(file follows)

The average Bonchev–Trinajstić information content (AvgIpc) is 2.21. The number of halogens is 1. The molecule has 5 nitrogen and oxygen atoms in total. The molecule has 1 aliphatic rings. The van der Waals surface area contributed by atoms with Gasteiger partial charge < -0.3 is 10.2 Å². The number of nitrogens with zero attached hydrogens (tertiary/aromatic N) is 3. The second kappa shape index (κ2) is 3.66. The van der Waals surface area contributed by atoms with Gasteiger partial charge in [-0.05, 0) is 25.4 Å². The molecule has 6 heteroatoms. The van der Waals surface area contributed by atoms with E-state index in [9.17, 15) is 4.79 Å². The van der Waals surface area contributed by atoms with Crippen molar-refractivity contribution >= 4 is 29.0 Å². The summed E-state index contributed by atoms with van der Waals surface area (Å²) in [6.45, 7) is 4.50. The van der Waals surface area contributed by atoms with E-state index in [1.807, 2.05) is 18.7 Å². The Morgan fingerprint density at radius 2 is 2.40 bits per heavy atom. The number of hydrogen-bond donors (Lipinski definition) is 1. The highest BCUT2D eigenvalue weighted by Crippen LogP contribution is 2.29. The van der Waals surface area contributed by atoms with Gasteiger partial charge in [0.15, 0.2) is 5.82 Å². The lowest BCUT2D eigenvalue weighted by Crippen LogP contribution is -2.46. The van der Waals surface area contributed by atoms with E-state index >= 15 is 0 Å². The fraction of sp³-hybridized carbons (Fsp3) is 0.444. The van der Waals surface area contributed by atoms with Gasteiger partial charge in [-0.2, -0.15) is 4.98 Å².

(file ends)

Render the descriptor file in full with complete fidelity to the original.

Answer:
The average Bonchev–Trinajstić information content (AvgIpc) is 2.21. The number of halogens is 1. The molecule has 5 nitrogen and oxygen atoms in total. The molecule has 1 aliphatic rings. The van der Waals surface area contributed by atoms with Gasteiger partial charge < -0.3 is 10.2 Å². The number of nitrogens with zero attached hydrogens (tertiary/aromatic N) is 3. The second kappa shape index (κ2) is 3.66. The van der Waals surface area contributed by atoms with Gasteiger partial charge in [-0.05, 0) is 25.4 Å². The molecule has 6 heteroatoms. The van der Waals surface area contributed by atoms with E-state index in [9.17, 15) is 4.79 Å². The van der Waals surface area contributed by atoms with Crippen molar-refractivity contribution >= 4 is 29.0 Å². The summed E-state index contributed by atoms with van der Waals surface area (Å²) in [6.45, 7) is 4.50. The van der Waals surface area contributed by atoms with E-state index in [1.807, 2.05) is 18.7 Å². The Morgan fingerprint density at radius 2 is 2.40 bits per heavy atom. The number of hydrogen-bond donors (Lipinski definition) is 1. The highest BCUT2D eigenvalue weighted by Crippen LogP contribution is 2.29. The van der Waals surface area contributed by atoms with Gasteiger partial charge in [0.15, 0.2) is 5.82 Å². The lowest BCUT2D eigenvalue weighted by Crippen LogP contribution is -2.46. The van der Waals surface area contributed by atoms with E-state index >= 15 is 0 Å². The fraction of sp³-hybridized carbons (Fsp3) is 0.444. The van der Waals surface area contributed by atoms with Gasteiger partial charge in [-0.2, -0.15) is 4.98 Å².